2 Poems – Beth Boylan

poems

Ash Wednesday

I keep finding you today:
in the line of souls waiting
for their ashes
and the church bells’
heavy toll,
the seagull circling
searching for others
miles lost
from our old shore,
here on the coffee table
a photo of you doing your best Bowie,
our book of Mary Karr
and compass—
if we had used it more precisely
could we have finally found each other
could it have pointed me toward you
that March night
when you sinned
we all sinned
and then
scattered you
among the pines and boulders
atop your favorite mountain
as if to atone.

Winter Sunday

our telephone wires slice lines through the gray sky,
trails for the geese flying south toward the mountains
where she shops for straps for her accordion
and whispers hello to the dark-eyed junco at her pane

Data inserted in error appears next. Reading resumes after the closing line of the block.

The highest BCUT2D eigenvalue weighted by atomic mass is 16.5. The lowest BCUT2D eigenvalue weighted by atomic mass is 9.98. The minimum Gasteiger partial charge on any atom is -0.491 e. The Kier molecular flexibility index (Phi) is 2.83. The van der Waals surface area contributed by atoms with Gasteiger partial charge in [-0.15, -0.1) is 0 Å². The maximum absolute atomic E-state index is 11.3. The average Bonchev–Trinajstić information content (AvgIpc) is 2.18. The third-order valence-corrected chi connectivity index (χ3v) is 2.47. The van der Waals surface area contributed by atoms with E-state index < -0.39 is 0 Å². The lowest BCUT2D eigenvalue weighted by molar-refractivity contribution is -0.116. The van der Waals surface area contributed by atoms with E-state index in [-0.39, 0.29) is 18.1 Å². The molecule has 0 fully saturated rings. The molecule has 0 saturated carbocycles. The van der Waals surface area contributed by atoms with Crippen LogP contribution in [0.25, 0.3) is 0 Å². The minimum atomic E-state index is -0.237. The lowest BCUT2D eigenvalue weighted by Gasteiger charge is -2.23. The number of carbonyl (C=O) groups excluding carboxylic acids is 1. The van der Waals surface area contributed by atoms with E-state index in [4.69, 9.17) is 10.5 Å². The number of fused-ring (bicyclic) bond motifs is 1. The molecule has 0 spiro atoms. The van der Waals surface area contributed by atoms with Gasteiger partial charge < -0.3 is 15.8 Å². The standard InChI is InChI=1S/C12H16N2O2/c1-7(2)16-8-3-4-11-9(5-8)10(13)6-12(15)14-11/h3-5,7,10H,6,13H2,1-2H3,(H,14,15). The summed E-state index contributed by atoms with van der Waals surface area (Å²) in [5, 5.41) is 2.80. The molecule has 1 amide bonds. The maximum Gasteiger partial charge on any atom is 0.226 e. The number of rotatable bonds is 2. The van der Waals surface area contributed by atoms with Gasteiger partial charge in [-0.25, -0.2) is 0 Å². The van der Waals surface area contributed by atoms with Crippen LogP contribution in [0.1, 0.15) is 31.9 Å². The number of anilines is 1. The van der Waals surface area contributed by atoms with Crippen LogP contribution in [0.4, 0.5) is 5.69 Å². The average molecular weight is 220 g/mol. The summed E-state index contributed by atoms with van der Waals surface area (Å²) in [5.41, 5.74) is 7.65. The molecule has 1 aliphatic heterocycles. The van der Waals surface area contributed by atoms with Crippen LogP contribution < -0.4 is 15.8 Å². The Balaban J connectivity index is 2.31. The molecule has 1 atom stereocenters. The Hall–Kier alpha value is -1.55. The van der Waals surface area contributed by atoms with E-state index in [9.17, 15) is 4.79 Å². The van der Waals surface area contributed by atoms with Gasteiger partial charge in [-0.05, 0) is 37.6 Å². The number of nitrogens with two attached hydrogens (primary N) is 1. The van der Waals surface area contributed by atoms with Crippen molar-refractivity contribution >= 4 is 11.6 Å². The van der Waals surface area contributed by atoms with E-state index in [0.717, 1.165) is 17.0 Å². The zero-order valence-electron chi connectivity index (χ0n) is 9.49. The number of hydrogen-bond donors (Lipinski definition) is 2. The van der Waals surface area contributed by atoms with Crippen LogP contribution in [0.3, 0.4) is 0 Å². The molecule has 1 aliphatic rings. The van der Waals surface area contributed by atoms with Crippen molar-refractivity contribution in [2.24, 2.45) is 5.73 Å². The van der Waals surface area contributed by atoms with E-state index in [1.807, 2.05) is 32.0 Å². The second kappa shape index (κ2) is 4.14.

a gentle, rare thing she is,
like a smooth wooden spoon
or a small silver ring
the glossy spruce curve of her mandolin

back up north
frost brushes feathers on glass,
hardens the ground and turns it brown
where there is no snow, the flowers below, like me,

awaiting spring.

Beth Boylan lives by the ocean in New Jersey and in the mountains of northern Georgia. She teaches high school English and is also an adjunct professor at Brookdale Community College. An avid bookworm and hiker, Beth has written poetry since she was a child growing up in New York.

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